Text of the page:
In China, the scope of taxation for individuals is generally determined by two factors:
- domicile status
- length of residence in China.
An individual who is domiciled in China is liable to income tax on worldwide income. This means that regardless of where the income is sourced or received, this income is subject to tax in China.
A non-domicile of China is taxed in accordance with length of residence. A non-domicile who resides in China for no more than five years is taxed on income derived within China. A non-domicile who resides in China for more than five full consecutive years (long-term resident) may be taxed on worldwide income from the sixth year of residence onwards.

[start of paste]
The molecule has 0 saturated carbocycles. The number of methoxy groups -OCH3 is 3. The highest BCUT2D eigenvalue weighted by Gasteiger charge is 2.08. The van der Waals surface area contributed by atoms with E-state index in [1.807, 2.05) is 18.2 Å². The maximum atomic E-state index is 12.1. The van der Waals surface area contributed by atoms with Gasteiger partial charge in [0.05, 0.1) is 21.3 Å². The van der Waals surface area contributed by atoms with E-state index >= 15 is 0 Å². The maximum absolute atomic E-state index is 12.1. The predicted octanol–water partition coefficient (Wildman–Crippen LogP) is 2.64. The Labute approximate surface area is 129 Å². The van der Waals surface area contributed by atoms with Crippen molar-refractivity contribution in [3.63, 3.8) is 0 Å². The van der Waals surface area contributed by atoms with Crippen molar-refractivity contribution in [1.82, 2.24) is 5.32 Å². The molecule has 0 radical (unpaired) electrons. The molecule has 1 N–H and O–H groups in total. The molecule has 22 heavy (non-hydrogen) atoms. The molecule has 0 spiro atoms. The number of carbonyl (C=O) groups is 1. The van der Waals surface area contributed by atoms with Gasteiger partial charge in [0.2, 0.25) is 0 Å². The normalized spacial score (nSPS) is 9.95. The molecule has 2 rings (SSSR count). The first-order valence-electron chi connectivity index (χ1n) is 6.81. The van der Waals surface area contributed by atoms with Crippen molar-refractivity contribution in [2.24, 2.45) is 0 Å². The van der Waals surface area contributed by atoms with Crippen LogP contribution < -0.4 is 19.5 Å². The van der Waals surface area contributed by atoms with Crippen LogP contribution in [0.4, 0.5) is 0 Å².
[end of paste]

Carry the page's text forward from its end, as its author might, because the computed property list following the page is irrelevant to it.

If a non-domicile is present in China for 90 days or less during a year, the compensation received for performance of services in China is not subject to tax if the economic employer of the individual is not a Chinese entity during his/her assignment in China and the costs of such employment are not borne by an entity within China. Where a tax treaty is applicable, a non-domicile may be exempt from tax in China for income earned during periods of up to 183 days in China during a taxable year, or a 12-month period, provided certain requirements are met.
The income tax rates on employment income range from 3 percent to 45 percent. Investment income and capital gains are generally taxed at a flat rate of 20 percent unless otherwise indicated.
The official currency of China is the China Yuan Renminbi (RMB).
Herein, the host country refers to the country to which the employee is assigned. The home country refers to the country where the assignee lives when he/she is not on assignment.